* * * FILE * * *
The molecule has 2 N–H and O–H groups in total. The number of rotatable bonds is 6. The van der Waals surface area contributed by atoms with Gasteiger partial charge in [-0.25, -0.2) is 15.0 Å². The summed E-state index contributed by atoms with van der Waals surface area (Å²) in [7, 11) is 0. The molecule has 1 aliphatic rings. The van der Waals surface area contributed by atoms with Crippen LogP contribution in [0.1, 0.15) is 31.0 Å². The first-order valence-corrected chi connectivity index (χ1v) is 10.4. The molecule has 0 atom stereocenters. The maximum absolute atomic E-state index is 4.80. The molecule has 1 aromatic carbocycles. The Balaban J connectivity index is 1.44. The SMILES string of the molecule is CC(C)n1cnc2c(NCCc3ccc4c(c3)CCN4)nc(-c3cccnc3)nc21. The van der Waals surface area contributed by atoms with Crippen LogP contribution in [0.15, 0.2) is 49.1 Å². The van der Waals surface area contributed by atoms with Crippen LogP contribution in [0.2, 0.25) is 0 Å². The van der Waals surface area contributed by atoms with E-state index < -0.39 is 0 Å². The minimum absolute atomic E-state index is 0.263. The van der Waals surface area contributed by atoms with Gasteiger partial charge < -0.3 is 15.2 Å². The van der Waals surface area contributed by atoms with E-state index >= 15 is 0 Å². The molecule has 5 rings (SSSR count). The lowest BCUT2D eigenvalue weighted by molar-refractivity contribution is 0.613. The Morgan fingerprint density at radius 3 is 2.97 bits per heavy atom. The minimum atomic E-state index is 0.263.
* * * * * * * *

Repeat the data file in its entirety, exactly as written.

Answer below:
The molecule has 2 N–H and O–H groups in total. The number of rotatable bonds is 6. The van der Waals surface area contributed by atoms with Gasteiger partial charge in [-0.25, -0.2) is 15.0 Å². The summed E-state index contributed by atoms with van der Waals surface area (Å²) in [7, 11) is 0. The molecule has 1 aliphatic rings. The van der Waals surface area contributed by atoms with Crippen LogP contribution in [0.1, 0.15) is 31.0 Å². The first-order valence-corrected chi connectivity index (χ1v) is 10.4. The molecule has 0 atom stereocenters. The maximum absolute atomic E-state index is 4.80. The molecule has 1 aromatic carbocycles. The Balaban J connectivity index is 1.44. The SMILES string of the molecule is CC(C)n1cnc2c(NCCc3ccc4c(c3)CCN4)nc(-c3cccnc3)nc21. The van der Waals surface area contributed by atoms with Crippen LogP contribution in [0.15, 0.2) is 49.1 Å². The van der Waals surface area contributed by atoms with Crippen LogP contribution in [0.2, 0.25) is 0 Å². The van der Waals surface area contributed by atoms with E-state index < -0.39 is 0 Å². The minimum absolute atomic E-state index is 0.263. The van der Waals surface area contributed by atoms with Gasteiger partial charge < -0.3 is 15.2 Å². The van der Waals surface area contributed by atoms with E-state index >= 15 is 0 Å². The molecule has 5 rings (SSSR count). The lowest BCUT2D eigenvalue weighted by molar-refractivity contribution is 0.613. The Morgan fingerprint density at radius 3 is 2.97 bits per heavy atom. The minimum atomic E-state index is 0.263.